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CFL Director, Dr Tim Grant has qualifications in both linguistics and psychology and is particularly interested in the interaction between forensic linguistics and forensic psychology. He is a Senior Lecturer in the School of Languages and Social Sciences, teaching undergraduate and postgraduate courses in Forensic Linguistics and Research Methods. His main research interests are in forensic authorship analysis and in the conversations which occur between attackers and victims in cases of serious sexual assault and rape. He has publications in both of these areas in both psychology and linguistics journals. His consultancy has largely involved the analysis of abusive and threatening communications in many different contexts including investigations into sexual assaults, murder and terrorist offences. It has also included cases of copyright infringement and academic plagiarism.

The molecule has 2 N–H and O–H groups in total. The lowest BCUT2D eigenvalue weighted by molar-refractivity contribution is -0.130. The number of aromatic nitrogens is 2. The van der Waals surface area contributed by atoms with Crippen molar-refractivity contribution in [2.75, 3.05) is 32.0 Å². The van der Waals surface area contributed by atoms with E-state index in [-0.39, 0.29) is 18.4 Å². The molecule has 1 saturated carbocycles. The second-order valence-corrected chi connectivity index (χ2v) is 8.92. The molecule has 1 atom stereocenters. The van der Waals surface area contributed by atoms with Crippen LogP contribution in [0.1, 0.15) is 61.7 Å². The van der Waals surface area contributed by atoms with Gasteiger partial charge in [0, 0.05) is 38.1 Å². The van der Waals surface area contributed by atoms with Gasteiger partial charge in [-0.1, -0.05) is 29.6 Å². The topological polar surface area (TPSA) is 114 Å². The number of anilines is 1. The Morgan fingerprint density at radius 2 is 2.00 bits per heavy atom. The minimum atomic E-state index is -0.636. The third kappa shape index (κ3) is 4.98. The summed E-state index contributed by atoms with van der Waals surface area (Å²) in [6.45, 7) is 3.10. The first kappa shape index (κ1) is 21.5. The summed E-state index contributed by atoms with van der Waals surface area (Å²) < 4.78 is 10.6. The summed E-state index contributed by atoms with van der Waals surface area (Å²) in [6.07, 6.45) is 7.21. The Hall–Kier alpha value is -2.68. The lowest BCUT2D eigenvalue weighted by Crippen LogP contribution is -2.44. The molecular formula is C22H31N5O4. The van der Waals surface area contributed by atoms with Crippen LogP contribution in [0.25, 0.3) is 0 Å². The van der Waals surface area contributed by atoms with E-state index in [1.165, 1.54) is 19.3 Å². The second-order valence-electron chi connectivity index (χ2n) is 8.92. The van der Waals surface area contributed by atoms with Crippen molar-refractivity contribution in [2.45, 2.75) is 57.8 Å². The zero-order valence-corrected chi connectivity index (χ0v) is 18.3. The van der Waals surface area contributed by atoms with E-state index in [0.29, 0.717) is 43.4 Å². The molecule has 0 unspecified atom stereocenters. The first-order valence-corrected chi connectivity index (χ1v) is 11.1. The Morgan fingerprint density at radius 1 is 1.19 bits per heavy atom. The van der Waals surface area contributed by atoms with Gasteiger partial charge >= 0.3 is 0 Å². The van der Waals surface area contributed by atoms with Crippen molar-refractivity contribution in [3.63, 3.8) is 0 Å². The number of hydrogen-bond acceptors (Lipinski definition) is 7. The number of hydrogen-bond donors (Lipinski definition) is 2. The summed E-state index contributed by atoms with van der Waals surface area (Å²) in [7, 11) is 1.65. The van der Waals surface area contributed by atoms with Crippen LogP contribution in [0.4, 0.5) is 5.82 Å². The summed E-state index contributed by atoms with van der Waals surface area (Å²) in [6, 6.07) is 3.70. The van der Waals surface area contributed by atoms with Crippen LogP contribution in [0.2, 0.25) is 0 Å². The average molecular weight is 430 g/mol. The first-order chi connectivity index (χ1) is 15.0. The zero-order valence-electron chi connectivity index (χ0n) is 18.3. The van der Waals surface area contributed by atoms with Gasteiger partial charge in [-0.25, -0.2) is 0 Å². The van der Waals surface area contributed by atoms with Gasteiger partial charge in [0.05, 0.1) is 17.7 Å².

Emeritus Professor of Forensic Linguistics, Professor Malcolm Coulthard is best known for his work on the analysis of spoken and written discourse and his 'An Introduction to Discourse Analysis' (1977/1985) is still widely used. He is the founding editor of The International Journal of Speech, Language and the Law and was the Founding President of the International Association of Forensic Linguists. He is the author of 20 authored and edited books, as well as 50 articles and chapters in books, and has supervised numerous PhD dissertations on various aspects of language and law. Malcolm has been commissioned to write reports in almost 200 cases and has given expert evidence in courts in England, Scotland, Northern Ireland, Germany and Hong Kong.
Dr Jack Grieve received a PhD in Applied Linguistics from Northern Arizona University. Formerly a Research Fellow in the Department of Linguistics at University of Leuven, he is now a Lecturer in Forensic Linguistics in the School of Languages and Social Sciences. His academic interests include quantitative corpus linguistics, sociolinguisics and forensic linguistics. In particular, his research focuses on dialectology and authorship attribution, including quantitative methods for data collection and data analysis.